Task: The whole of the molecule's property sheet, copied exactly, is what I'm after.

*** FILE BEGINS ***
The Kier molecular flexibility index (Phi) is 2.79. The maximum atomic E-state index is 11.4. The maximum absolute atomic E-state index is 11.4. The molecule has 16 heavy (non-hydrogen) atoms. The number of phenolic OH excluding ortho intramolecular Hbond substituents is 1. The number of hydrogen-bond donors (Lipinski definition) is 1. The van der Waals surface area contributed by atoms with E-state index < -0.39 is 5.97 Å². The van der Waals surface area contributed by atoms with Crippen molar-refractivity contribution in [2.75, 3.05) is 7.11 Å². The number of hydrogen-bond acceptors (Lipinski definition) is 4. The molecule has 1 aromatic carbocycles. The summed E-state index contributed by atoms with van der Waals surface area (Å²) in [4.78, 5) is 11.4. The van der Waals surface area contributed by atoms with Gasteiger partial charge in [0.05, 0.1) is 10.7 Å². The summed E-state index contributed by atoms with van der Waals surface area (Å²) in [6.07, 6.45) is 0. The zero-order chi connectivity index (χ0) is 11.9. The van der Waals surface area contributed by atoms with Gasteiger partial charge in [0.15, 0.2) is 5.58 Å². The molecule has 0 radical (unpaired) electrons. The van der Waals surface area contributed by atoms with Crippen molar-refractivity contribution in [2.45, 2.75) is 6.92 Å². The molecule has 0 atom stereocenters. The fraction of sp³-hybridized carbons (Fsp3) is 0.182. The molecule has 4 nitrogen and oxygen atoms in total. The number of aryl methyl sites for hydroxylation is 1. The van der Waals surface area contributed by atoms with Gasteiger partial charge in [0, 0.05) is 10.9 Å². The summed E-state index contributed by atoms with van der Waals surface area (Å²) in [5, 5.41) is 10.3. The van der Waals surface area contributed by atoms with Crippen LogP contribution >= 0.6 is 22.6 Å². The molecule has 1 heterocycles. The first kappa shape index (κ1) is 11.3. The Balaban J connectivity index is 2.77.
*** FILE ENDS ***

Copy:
The Kier molecular flexibility index (Phi) is 2.79. The maximum atomic E-state index is 11.4. The maximum absolute atomic E-state index is 11.4. The molecule has 16 heavy (non-hydrogen) atoms. The number of phenolic OH excluding ortho intramolecular Hbond substituents is 1. The number of hydrogen-bond donors (Lipinski definition) is 1. The van der Waals surface area contributed by atoms with E-state index < -0.39 is 5.97 Å². The van der Waals surface area contributed by atoms with Crippen molar-refractivity contribution in [2.75, 3.05) is 7.11 Å². The number of hydrogen-bond acceptors (Lipinski definition) is 4. The molecule has 1 aromatic carbocycles. The summed E-state index contributed by atoms with van der Waals surface area (Å²) in [4.78, 5) is 11.4. The van der Waals surface area contributed by atoms with Gasteiger partial charge in [0.05, 0.1) is 10.7 Å². The summed E-state index contributed by atoms with van der Waals surface area (Å²) in [6.07, 6.45) is 0. The zero-order chi connectivity index (χ0) is 11.9. The van der Waals surface area contributed by atoms with Gasteiger partial charge in [0.15, 0.2) is 5.58 Å². The molecule has 0 radical (unpaired) electrons. The van der Waals surface area contributed by atoms with Crippen molar-refractivity contribution in [2.45, 2.75) is 6.92 Å². The molecule has 0 atom stereocenters. The fraction of sp³-hybridized carbons (Fsp3) is 0.182. The molecule has 4 nitrogen and oxygen atoms in total. The number of aryl methyl sites for hydroxylation is 1. The van der Waals surface area contributed by atoms with Gasteiger partial charge in [0, 0.05) is 10.9 Å². The summed E-state index contributed by atoms with van der Waals surface area (Å²) in [5, 5.41) is 10.3. The van der Waals surface area contributed by atoms with Crippen LogP contribution >= 0.6 is 22.6 Å². The molecule has 1 heterocycles. The first kappa shape index (κ1) is 11.3. The Balaban J connectivity index is 2.77.